I’m honored to be included in The Pilgrimage Chronicles, a collection of 30 essays about pilgrimages worldwide with dramatic cover art by Lorie Karnath. Continue Reading →
Cultural traditions are not always as they seem and their origins are often more complicated than we imagine. So it is with the Acadians and Scots of Nova Scotia, whose unlikely convergence on Cape Breton helped preserve tangled traditions that first traveled to the island with their ancestors many generations earlier. Continue Reading →
He’d been silent, the other man at the bar, gazing into his glass of whiskey before growing animated at the mention of Mark Twain. “I met Twain one time, you know, out near Jackass Hill.”
“You look pretty good for a hundred and fifty years old,” I said in jest, assuming he wasn’t serious.
“It wasn’t all that long ago; a few years back,” he answered in a matter-of-fact tone, though he had a faraway look in his eyes as he said it. “For a few hours that day,” he continued, “I became a time traveler.”
The bartender grunted, sounding more annoyed than alarmed, as if he’d heard the line too many times before. He quickly busied himself at the other end of the bar. As the World Series of Poker flickered silently on the TV above us, I sipped my beer and considered my options. Dare I press the matter further?
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“A chill rippled across my skin as I realized that we were standing in that very room and the bed before me was the subject of the poem — the death-bed in ‘The Bed by the Window.’ Robinson Jeffers had written the poem as a young man shortly after building the house. Many years later, he had indeed died in the room, thereby fulfilling its destiny.” Continue Reading →
The random discovery of an 1866 survey map allows a historical novelist to better reconstruct the frontier town of Greenwood (Elk, CA) along the Mendocino Coast. Continue Reading →
When lumber mills first began sprouting up along the 19th century Mendocino coast, Native Americans were still a constant presence. Many indigenous place names were adopted by settlers and remain with us to this day. Others have faded into obscurity. We know, for instance, that the area now known as Mendocino village was originally called Bool-Dam or Buldam by subgroups of the Northern Pomo. Bool-Dam meant “big holes” and referred to the blowholes on the Mendocino headlands. Early maps created after California statehood refer to Big River as Bool-Dam River. Continue Reading →
At the peak of Lorenzo White’s success his holdings stretched from Oakland to Fort Bragg. He owned stores, ranches, sawmills, hotels, ferries, saloons, restaurants, real estate, a fleet of ships, and several logging railroads. He commanded the attention of powerful politicians statewide and held sway over four California counties. White’s ambition at times seemed limitless and was the driving force in amassing a considerable fortune. So what can we conclude about L. E. White from this jumbled legacy he’s left us? Was he a mean spirited, ruthless villain and thief or a generous benefactor, a savvy businessman, a civic leader, and an all around stand up guy? Continue Reading →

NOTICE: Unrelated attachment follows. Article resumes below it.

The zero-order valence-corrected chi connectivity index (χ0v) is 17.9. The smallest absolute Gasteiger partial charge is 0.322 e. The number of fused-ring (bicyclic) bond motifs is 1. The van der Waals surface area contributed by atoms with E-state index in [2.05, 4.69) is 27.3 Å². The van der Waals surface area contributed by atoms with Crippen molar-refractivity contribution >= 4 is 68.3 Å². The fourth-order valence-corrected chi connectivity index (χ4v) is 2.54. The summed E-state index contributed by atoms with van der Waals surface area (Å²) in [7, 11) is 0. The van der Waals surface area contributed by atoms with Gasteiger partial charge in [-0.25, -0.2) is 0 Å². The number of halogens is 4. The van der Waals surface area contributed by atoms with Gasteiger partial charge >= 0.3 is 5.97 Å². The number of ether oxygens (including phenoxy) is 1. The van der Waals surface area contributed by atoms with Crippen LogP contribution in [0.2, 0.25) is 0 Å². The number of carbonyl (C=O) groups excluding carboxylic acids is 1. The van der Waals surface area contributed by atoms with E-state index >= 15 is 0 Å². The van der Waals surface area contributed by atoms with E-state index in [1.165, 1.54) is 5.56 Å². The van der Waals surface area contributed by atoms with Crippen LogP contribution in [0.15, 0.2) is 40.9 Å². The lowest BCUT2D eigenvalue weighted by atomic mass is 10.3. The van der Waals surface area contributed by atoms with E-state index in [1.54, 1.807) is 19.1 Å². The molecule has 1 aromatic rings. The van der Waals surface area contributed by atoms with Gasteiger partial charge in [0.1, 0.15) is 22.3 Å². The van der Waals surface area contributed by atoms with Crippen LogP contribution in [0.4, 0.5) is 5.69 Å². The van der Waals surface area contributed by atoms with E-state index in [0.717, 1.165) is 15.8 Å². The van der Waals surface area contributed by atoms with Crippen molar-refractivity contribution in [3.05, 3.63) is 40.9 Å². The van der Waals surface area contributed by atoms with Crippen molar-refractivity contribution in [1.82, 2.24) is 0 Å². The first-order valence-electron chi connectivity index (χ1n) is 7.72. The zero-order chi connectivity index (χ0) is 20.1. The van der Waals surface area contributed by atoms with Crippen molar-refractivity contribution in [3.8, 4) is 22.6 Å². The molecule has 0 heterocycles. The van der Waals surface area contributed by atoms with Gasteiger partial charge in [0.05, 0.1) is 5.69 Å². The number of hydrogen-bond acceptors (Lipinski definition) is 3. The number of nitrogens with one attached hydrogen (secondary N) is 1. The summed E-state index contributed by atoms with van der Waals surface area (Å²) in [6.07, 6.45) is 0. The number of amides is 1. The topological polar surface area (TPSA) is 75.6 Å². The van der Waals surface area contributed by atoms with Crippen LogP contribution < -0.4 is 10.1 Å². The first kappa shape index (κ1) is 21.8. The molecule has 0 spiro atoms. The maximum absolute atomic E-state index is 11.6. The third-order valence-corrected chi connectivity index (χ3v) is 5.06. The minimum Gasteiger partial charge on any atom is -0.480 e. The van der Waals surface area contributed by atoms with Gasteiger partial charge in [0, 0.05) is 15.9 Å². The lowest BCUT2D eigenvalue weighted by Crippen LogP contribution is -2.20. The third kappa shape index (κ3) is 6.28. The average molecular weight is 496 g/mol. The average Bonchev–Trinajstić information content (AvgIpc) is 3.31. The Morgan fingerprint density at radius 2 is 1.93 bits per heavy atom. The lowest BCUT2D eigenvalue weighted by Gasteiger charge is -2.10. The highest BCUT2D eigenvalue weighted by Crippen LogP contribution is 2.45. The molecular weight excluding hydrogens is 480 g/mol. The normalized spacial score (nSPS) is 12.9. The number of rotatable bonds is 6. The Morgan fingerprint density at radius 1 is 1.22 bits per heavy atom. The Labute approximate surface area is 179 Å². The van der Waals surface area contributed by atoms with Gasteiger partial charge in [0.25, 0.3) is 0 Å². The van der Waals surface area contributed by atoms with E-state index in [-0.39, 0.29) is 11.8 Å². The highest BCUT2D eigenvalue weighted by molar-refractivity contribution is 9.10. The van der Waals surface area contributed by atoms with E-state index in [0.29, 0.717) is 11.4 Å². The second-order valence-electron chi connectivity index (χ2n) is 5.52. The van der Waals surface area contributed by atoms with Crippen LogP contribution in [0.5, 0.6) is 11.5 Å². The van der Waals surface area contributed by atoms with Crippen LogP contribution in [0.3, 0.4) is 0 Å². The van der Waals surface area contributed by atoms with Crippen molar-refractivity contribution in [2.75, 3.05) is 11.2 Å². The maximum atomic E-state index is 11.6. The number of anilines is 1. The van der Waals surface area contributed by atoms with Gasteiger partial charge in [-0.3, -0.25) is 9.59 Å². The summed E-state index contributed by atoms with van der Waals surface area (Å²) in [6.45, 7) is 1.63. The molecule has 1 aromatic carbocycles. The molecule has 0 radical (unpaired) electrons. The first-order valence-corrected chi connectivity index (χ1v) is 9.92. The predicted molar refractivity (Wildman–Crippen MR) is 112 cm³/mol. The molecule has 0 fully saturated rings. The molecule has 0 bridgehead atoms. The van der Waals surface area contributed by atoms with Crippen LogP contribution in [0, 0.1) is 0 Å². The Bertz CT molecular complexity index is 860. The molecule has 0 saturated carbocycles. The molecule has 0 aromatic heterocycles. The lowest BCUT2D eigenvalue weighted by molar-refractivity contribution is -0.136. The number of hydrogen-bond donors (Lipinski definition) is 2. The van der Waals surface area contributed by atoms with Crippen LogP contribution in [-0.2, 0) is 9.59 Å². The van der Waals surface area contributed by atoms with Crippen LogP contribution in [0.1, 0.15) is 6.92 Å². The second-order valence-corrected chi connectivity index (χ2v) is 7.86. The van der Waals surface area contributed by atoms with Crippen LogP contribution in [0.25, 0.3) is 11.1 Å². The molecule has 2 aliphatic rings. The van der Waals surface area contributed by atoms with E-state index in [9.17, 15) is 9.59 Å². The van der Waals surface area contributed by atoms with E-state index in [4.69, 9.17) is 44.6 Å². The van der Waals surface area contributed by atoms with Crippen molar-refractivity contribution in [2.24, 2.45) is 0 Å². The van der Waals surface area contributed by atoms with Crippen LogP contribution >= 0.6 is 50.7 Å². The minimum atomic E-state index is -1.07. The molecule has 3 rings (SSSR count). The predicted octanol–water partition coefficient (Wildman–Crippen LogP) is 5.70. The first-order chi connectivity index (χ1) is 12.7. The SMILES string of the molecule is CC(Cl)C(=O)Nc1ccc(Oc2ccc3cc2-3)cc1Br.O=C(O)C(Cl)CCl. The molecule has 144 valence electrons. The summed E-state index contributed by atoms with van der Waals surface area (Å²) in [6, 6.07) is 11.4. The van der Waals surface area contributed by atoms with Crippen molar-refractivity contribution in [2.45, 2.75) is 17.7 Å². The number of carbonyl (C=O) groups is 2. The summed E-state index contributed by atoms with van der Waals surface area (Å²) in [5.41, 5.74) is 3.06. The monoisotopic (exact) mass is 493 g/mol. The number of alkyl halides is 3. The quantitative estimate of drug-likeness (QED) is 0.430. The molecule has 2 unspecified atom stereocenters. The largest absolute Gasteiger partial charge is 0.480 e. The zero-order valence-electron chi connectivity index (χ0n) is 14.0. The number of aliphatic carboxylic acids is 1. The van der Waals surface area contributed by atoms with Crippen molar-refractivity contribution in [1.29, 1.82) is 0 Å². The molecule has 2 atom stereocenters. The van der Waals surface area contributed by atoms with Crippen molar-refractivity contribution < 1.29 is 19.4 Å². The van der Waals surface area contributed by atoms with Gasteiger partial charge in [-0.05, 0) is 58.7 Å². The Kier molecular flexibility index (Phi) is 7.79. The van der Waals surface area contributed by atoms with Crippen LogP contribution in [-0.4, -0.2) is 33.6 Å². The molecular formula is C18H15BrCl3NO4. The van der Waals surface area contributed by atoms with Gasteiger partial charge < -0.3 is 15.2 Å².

In the mid-nineteenth century, the sawmills and lumber towns of Mendocino County were isolated from the more settled places that lined San Francisco Bay. The lack of roads, the ungainly North Coast mountains, and the abundant rivers and streams made overland travel difficult and dangerous. Lumber schooners provided the only viable conduit between frontier towns and the civilized world. It was a ship, in fact, that triggered the lumber boom along the redwood coast. Continue Reading →
One of the biggest challenges in writing historical fiction is managing the facts. Sometimes those facts are inconveniently arranged. Other times, there is a paucity of information. The former requires careful structuring of the story. The latter, however, presents a perfect opportunity for the historical novelist to exercise a little freedom in shaping the story. To illustrate this point, we’ll look at two real people who appear in my story, how I used reliable facts, and how I invented history for the gaps or stitched seemingly unrelated facts together. Continue Reading →
An author asks himself, “What if a transplanted Easterner taught loggers in 1850s California how to play baseball? Would that be an anachronism?” As it turns out, no. Thanks to Alexander Cartwright, the game of base-ball, a refined form of the older game town ball, spread across the American prairie to California and beyond during the great California Gold Rush. Continue Reading →